Definition: Bona Fide Error under the FDCPA


A bona fide error is where the debt collector says in their affirmative defenses, “Yes, we went against the FDCPA but we should be excused and not be responsible.”

Why is that?

They’ll say, “Because we have procedures set in place to prevent this exact problem from happening, even though it did happen.”

You’d think they would use that defense every time, and it has been used in cases.

However, the smart defense lawyers will rarely use bona fide error, because they have to admit that the debt collector¬†they’re representing broke the law, and they have to admit that to a jury.

Debt collectors hate to admit this.

They would rather fight about this than admit they’re wrong.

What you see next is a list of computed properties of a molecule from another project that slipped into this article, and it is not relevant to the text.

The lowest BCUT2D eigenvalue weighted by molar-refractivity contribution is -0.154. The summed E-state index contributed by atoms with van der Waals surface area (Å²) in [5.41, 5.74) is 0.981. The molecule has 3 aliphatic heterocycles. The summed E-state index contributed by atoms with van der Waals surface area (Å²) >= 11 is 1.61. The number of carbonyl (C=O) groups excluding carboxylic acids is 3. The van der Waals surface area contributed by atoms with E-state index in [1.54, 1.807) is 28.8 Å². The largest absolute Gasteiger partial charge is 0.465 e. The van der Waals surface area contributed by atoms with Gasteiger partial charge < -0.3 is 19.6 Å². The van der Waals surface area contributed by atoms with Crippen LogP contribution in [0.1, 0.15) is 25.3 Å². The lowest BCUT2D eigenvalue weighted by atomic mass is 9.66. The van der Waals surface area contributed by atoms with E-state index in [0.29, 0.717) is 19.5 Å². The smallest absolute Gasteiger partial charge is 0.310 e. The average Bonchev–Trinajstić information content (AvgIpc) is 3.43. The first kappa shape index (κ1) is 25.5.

Even if this is a legitimate defense, they have to prove it.

They have to prove that they have the procedures, and that they enforce these procedures.

And not just generic procedures that say, “Don’t break the law” but instead very specific procedures that are designed to prevent the exact type of violation they are sued on.

Generally, companies have generic (not specific) procedures, and they rarely enforce them.

We also have to see what they do when these procedures are violated, and what they do with workers who disregard these rules.

Here’s the bottom line — debt collectors often violate the law (Fair Debt Collection Practices Act) and this excuse of “Bona Fide Error” very rarely gets them out of the hot water they got themselves into.

Contact Us if you have a question about how a debt collector has treated you.

If you have any questions and you live in Alabama, you can reach us by phone at 1-205-879-2447.

You can also fill out a contact form and we will get in touch with you as soon as possible.

I look forward to speaking with you!

Have a great day.

-John G. Watts

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